Invited curator |

The curatorship by Lynne Cooke, is a selection of four American videos, produced between 1998 and 2001, all of which combine different genres and forms, going back to the roots and heritage of video in other art forms. All pieces have an ironic, upbeat, and subtle character to them. Initially, the programme included a lecture by the curator, but she could not travel to Brazil due to the events of September 11. The exhibition took place at the shed auditorium.



Curator's text Lynne Cooke, 2001

Ironic Connections, Subtle and Humorous

Many of the most compelling and memorable single channel videos made in North America in recent years were devised by visual artists who work across several fields, and in a variety of media. Most are visual artists for whom the exhibition space of a gallery or museum is a primary if not exclusive site, and for whom the question of medium is determined according to the needs of each project and not the result of a commitment to any one material, genere or art-form. That is, for them single channel work whether designated for a monitor and/or for projection in an auditorium implies introduces different concerns and requirements from works situated in actual space, and within a strictly fine art context and framework. The works selected for this program share a concern with engaging other genres or disciplines in order to create layered references and allusions that in turn invoke the origins and heritage of video in other art forms. That they do so in a witty, ironic, knowingly playful spirit further connects them, as does the fact that although eschewing straightforward analytical deconstruction of the medium and its modalities they are far from merely supine or vogueish when drawing on various forms of entertainment as their modus operandi. Film and literature are as much part of their heritage as are television, cartoons, video games and home movies. No opposition is established, since there is a clear recognition that cinema as much as the novel are most frequently experienced filtered through the television set.If video permeates every day life in multiple ways, from movie rentals, to amateur family recordings, to television and leisure pursuits, its hegemony and ubiquity are nonetheless under seige from the massive incursions of computer based media which seems now morphs exponentially into every seam and facet of daily activity. Its relentless infiltration and usurpation of the visual field signals the rapid demise of video from its unassailaed centrality, imparting to the medium the promise of nostalgia in decline. Whiffs of retrospection infuse much of this selection of tapes, not least via its preoccupation with sampling, appropriating and recycling albeit via unexpected or unfamiliar channels and conduits, witness the unlikely juxtaposition of Superman and Sylvia Plath, or the clinched embrace of De Palma and Antonioni that brazenly oversteps the decorous bounds proper to an homage. Slyly debunking, nonchalently casual, these four works speak eloquently to the predicament that faces artists working in this increasingly precarious terrain.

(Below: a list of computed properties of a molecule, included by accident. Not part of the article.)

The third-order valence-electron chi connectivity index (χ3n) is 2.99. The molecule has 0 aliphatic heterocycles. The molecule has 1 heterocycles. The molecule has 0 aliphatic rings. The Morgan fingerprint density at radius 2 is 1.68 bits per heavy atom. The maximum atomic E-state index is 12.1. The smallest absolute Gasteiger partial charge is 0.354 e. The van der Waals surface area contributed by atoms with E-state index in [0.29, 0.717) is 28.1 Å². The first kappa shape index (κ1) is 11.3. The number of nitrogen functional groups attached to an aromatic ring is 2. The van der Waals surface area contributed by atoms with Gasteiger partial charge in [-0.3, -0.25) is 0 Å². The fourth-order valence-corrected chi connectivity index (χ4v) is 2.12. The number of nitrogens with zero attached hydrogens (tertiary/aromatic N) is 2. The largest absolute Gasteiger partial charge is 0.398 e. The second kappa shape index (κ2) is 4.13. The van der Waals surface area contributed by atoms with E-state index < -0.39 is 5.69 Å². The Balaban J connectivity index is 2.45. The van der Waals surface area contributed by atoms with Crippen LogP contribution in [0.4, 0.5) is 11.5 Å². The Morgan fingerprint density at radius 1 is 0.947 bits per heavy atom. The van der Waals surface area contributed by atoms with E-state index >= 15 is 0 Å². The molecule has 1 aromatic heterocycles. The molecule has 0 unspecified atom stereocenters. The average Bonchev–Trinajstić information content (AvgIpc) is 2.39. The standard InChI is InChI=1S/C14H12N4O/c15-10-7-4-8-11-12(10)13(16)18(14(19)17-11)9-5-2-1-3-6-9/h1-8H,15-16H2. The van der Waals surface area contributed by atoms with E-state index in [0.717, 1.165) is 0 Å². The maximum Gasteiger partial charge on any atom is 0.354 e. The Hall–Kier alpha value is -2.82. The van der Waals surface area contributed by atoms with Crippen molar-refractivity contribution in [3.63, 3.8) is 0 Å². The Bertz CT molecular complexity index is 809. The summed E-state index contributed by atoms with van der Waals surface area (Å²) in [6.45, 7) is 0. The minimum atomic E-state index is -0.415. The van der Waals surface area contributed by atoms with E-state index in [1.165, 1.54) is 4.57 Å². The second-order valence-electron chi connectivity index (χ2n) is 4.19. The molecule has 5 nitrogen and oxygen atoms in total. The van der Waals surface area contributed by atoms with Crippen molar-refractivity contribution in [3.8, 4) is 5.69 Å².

ASSOCIAÇÃO CULTURAL VIDEOBRASIL, "13º Videobrasil": de 19 de setembro de 2001 a 23 de setembro de 2001, p. 178, São Paulo, SP, 2001.